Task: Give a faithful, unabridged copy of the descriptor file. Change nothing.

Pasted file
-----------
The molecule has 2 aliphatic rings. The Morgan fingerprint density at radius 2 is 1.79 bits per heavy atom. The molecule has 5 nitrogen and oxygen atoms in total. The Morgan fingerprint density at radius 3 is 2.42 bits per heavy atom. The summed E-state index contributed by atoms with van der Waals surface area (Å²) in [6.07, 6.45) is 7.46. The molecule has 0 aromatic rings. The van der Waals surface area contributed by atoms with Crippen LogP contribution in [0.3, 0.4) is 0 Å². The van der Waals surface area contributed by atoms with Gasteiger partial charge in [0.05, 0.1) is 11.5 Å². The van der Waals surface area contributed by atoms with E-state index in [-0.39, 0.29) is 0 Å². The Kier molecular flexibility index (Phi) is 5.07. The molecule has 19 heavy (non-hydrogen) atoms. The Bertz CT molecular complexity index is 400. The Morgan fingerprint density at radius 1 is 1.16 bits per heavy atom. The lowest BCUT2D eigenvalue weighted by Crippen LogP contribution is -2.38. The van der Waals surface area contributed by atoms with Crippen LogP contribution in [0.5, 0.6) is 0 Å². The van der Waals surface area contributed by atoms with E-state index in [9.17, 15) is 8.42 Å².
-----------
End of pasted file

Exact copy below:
The molecule has 2 aliphatic rings. The Morgan fingerprint density at radius 2 is 1.79 bits per heavy atom. The molecule has 5 nitrogen and oxygen atoms in total. The Morgan fingerprint density at radius 3 is 2.42 bits per heavy atom. The summed E-state index contributed by atoms with van der Waals surface area (Å²) in [6.07, 6.45) is 7.46. The molecule has 0 aromatic rings. The van der Waals surface area contributed by atoms with Crippen LogP contribution in [0.3, 0.4) is 0 Å². The van der Waals surface area contributed by atoms with Gasteiger partial charge in [0.05, 0.1) is 11.5 Å². The van der Waals surface area contributed by atoms with E-state index in [-0.39, 0.29) is 0 Å². The Kier molecular flexibility index (Phi) is 5.07. The molecule has 19 heavy (non-hydrogen) atoms. The Bertz CT molecular complexity index is 400. The Morgan fingerprint density at radius 1 is 1.16 bits per heavy atom. The lowest BCUT2D eigenvalue weighted by Crippen LogP contribution is -2.38. The van der Waals surface area contributed by atoms with Crippen LogP contribution in [0.5, 0.6) is 0 Å². The van der Waals surface area contributed by atoms with E-state index in [9.17, 15) is 8.42 Å².